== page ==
Former Heritage Coffee Employees Seek Legal Action After Sudden Firing

Workers Rights Groups Support Employees’ Demand for Reinstatement

30 protesters marched to Heritage Coffee to demand the reinstatement of two former employees whose jobs were suddenly terminated. Photo Harrison Milo-Rahajason

To chants of “Solidarity Forever,” 30 protesters marched to the Montreal branch of Heritage Coffee, Wednesday morning, to demand the reinstatement of two former employees whose jobs were suddenly terminated.

Tessa Mascia and Kyle Shaw-Müller had attempted to unionize the company’s eight-person workforce and organized weekly meetings with other employees to discuss their working conditions. Mascia said that when the company learned that she intended to draft a letter demanding a $15 an hour salary, she was fired.

Protesters stood outside between the front entrance and its garage on the side of the building, located at 5715 Saint-François Rd. in Ville Saint-Laurent. They formed soft picket lines at first, but eventually hardened them, blocking clients from entering the warehouse to collect their orders.

“I felt alone, I felt anxiety,” said Mascia. “Over the weekend, I called fellow workers over at the Industrial Workers of the World, who I’ve been involved with for two months now and they had my back.”

Shaw-Müller said when the company learned that he was going to lead the workers on a march to the bosses’ office on Monday demanding Mascia’s reinstatement, he was immediately fired.

“I think it’s a clear intimidation tactic from management to thwart any unionization efforts,” said Mascia.

Heritage Coffee declined to comment on both Mascia and Shaw-Müller’s allegations.

Mascia had mutual connections with Max Baru and Selena Phillips-Boyle, caseworkers at the IWW. After a successful phone zap on Monday, where they asked their friends to call the company’s four offices to clog their phone and fax lines, they organized the protest.

“Although anti-union attitudes from employers of this type is typical, this one is being especially aggressive,” said Baru.

Brian Martell, the company’s chief operating officer, was visiting the company’s main branch in London, Ontario. Ian MacKenzie, the manager of the Montreal branch was left in charge. When the protesters knocked at the garage door, he answered but would not rehire the workers.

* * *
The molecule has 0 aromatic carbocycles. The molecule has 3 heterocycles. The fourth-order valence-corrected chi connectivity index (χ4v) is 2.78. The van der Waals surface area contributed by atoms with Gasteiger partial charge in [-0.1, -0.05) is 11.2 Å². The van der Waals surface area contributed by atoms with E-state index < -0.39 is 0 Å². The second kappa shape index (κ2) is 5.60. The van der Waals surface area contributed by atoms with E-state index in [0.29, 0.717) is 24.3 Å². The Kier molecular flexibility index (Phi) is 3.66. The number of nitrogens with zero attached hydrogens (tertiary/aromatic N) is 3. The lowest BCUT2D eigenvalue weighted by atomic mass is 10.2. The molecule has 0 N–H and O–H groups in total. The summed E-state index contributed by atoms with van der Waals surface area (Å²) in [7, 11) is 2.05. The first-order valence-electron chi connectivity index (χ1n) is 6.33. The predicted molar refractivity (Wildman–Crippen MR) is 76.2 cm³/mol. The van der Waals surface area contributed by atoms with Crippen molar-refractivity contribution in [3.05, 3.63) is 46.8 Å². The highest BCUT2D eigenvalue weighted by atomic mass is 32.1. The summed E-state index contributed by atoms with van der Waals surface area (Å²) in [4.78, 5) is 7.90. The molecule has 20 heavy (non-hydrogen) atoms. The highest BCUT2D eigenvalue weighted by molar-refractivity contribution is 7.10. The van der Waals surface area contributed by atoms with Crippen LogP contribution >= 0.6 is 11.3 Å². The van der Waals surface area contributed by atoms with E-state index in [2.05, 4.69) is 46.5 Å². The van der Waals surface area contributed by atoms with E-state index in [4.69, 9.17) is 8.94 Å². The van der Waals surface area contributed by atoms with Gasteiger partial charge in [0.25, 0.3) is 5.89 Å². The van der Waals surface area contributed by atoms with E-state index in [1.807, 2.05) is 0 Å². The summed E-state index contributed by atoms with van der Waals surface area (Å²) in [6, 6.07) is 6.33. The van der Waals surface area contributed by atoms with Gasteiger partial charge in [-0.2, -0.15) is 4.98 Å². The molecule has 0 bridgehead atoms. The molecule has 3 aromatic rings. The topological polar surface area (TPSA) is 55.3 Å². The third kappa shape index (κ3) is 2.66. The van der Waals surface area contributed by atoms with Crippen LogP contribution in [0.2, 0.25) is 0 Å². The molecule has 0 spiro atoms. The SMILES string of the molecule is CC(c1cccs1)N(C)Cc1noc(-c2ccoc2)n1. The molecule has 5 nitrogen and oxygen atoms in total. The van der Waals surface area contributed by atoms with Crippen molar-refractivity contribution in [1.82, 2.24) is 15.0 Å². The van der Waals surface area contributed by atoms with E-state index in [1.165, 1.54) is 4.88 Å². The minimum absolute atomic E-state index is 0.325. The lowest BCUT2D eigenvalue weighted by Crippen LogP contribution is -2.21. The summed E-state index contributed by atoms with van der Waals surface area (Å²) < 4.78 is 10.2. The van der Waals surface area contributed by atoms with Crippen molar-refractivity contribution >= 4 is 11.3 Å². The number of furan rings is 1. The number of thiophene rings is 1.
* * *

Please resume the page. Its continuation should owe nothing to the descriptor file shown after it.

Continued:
“I have no control over anything, here,” he said.

What had the protesters confused is that Shaw-Müller said MacKenzie was the one who fired him. The protesters continued to speak over MacKenzie every time he came out of the building. He attempted to get the protesters’ sympathy to no avail by saying he’d been a worker since he was eight years old.

Before long, a few police cars showed up. By the end of the protest, there were 10 police cars on the scene and officers entered the warehouse but didn’t interfere in the protest. No arrests were made.

By 2:15 p.m., the crowd thinned and it was clear that the workers’ demands were not going to be met. They left the premises, again to chants of “Solidarity Forever.”

Shaw-Müller believes that their protest at the very least gave management something to think about.

Since the former employees believe they were fired without written warning or for just cause, he and Mascia will look into taking legal action with the Commission des normes, de l’équité, de la santé et de la sécurité du travail, which enforces Quebec’s labour laws. They hope to either be re-hired or receive a full year’s salary.